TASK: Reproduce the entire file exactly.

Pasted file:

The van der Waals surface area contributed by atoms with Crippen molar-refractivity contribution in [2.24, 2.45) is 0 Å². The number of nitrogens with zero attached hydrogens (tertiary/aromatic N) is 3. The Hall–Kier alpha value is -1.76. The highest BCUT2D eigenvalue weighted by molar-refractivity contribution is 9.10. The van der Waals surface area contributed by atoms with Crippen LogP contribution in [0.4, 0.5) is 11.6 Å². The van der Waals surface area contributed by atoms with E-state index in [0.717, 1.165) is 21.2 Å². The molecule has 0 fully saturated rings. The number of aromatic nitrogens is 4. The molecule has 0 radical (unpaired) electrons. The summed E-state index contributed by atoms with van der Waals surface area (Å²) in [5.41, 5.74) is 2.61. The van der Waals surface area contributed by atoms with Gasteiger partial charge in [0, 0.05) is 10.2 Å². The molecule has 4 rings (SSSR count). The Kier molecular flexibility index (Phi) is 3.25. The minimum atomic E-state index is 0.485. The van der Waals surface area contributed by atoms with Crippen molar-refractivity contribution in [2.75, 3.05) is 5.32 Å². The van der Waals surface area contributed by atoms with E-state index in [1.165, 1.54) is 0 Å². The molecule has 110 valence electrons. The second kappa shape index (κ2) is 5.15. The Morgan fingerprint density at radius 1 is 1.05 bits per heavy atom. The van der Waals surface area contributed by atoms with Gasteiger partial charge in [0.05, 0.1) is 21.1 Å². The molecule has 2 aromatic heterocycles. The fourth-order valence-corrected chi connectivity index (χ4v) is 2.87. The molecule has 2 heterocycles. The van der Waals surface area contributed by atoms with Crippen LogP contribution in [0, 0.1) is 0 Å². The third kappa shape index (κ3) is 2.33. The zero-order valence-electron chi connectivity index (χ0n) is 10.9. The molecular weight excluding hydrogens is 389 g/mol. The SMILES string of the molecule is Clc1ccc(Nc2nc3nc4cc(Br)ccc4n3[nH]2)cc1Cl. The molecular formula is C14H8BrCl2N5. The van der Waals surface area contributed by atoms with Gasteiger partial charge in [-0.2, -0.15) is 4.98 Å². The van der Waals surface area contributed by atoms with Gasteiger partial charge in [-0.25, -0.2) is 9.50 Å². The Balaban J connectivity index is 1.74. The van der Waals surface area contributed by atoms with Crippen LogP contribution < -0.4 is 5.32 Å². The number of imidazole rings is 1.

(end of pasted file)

The van der Waals surface area contributed by atoms with Crippen molar-refractivity contribution in [2.24, 2.45) is 0 Å². The number of nitrogens with zero attached hydrogens (tertiary/aromatic N) is 3. The Hall–Kier alpha value is -1.76. The highest BCUT2D eigenvalue weighted by molar-refractivity contribution is 9.10. The van der Waals surface area contributed by atoms with Crippen LogP contribution in [0.4, 0.5) is 11.6 Å². The van der Waals surface area contributed by atoms with E-state index in [0.717, 1.165) is 21.2 Å². The molecule has 0 fully saturated rings. The number of aromatic nitrogens is 4. The molecule has 0 radical (unpaired) electrons. The summed E-state index contributed by atoms with van der Waals surface area (Å²) in [5.41, 5.74) is 2.61. The van der Waals surface area contributed by atoms with Gasteiger partial charge in [0, 0.05) is 10.2 Å². The molecule has 4 rings (SSSR count). The Kier molecular flexibility index (Phi) is 3.25. The minimum atomic E-state index is 0.485. The van der Waals surface area contributed by atoms with Crippen molar-refractivity contribution in [2.75, 3.05) is 5.32 Å². The van der Waals surface area contributed by atoms with E-state index in [1.165, 1.54) is 0 Å². The molecule has 110 valence electrons. The second kappa shape index (κ2) is 5.15. The Morgan fingerprint density at radius 1 is 1.05 bits per heavy atom. The van der Waals surface area contributed by atoms with Gasteiger partial charge in [0.05, 0.1) is 21.1 Å². The molecule has 2 aromatic heterocycles. The fourth-order valence-corrected chi connectivity index (χ4v) is 2.87. The molecule has 2 heterocycles. The van der Waals surface area contributed by atoms with Crippen LogP contribution in [0, 0.1) is 0 Å². The third kappa shape index (κ3) is 2.33. The zero-order valence-electron chi connectivity index (χ0n) is 10.9. The molecular weight excluding hydrogens is 389 g/mol. The SMILES string of the molecule is Clc1ccc(Nc2nc3nc4cc(Br)ccc4n3[nH]2)cc1Cl. The molecular formula is C14H8BrCl2N5. The van der Waals surface area contributed by atoms with Gasteiger partial charge in [-0.2, -0.15) is 4.98 Å². The van der Waals surface area contributed by atoms with Gasteiger partial charge in [-0.25, -0.2) is 9.50 Å². The Balaban J connectivity index is 1.74. The van der Waals surface area contributed by atoms with Crippen LogP contribution < -0.4 is 5.32 Å². The number of imidazole rings is 1.